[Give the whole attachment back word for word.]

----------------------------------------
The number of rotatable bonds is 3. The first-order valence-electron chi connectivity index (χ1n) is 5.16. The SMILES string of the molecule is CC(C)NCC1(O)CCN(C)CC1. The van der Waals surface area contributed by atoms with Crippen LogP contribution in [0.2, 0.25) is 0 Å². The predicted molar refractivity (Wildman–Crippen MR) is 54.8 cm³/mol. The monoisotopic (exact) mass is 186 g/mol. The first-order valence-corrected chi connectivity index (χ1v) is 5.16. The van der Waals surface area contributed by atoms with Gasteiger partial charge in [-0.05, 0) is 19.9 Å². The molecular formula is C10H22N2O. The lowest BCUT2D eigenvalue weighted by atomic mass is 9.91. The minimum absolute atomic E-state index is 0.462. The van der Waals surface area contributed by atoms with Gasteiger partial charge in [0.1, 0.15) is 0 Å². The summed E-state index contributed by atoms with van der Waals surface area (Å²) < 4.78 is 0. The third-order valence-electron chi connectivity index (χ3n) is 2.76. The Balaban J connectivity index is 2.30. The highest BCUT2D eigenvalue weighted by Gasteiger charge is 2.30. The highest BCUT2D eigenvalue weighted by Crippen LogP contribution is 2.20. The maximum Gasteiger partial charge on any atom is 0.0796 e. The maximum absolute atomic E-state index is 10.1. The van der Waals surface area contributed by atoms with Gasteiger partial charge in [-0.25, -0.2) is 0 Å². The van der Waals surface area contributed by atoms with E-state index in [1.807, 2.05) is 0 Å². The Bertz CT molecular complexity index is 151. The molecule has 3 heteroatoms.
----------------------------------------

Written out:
The number of rotatable bonds is 3. The first-order valence-electron chi connectivity index (χ1n) is 5.16. The SMILES string of the molecule is CC(C)NCC1(O)CCN(C)CC1. The van der Waals surface area contributed by atoms with Crippen LogP contribution in [0.2, 0.25) is 0 Å². The predicted molar refractivity (Wildman–Crippen MR) is 54.8 cm³/mol. The monoisotopic (exact) mass is 186 g/mol. The first-order valence-corrected chi connectivity index (χ1v) is 5.16. The van der Waals surface area contributed by atoms with Gasteiger partial charge in [-0.05, 0) is 19.9 Å². The molecular formula is C10H22N2O. The lowest BCUT2D eigenvalue weighted by atomic mass is 9.91. The minimum absolute atomic E-state index is 0.462. The van der Waals surface area contributed by atoms with Gasteiger partial charge in [0.1, 0.15) is 0 Å². The summed E-state index contributed by atoms with van der Waals surface area (Å²) < 4.78 is 0. The third-order valence-electron chi connectivity index (χ3n) is 2.76. The Balaban J connectivity index is 2.30. The highest BCUT2D eigenvalue weighted by Gasteiger charge is 2.30. The highest BCUT2D eigenvalue weighted by Crippen LogP contribution is 2.20. The maximum Gasteiger partial charge on any atom is 0.0796 e. The maximum absolute atomic E-state index is 10.1. The van der Waals surface area contributed by atoms with Gasteiger partial charge in [-0.25, -0.2) is 0 Å². The van der Waals surface area contributed by atoms with E-state index in [1.807, 2.05) is 0 Å². The Bertz CT molecular complexity index is 151. The molecule has 3 heteroatoms.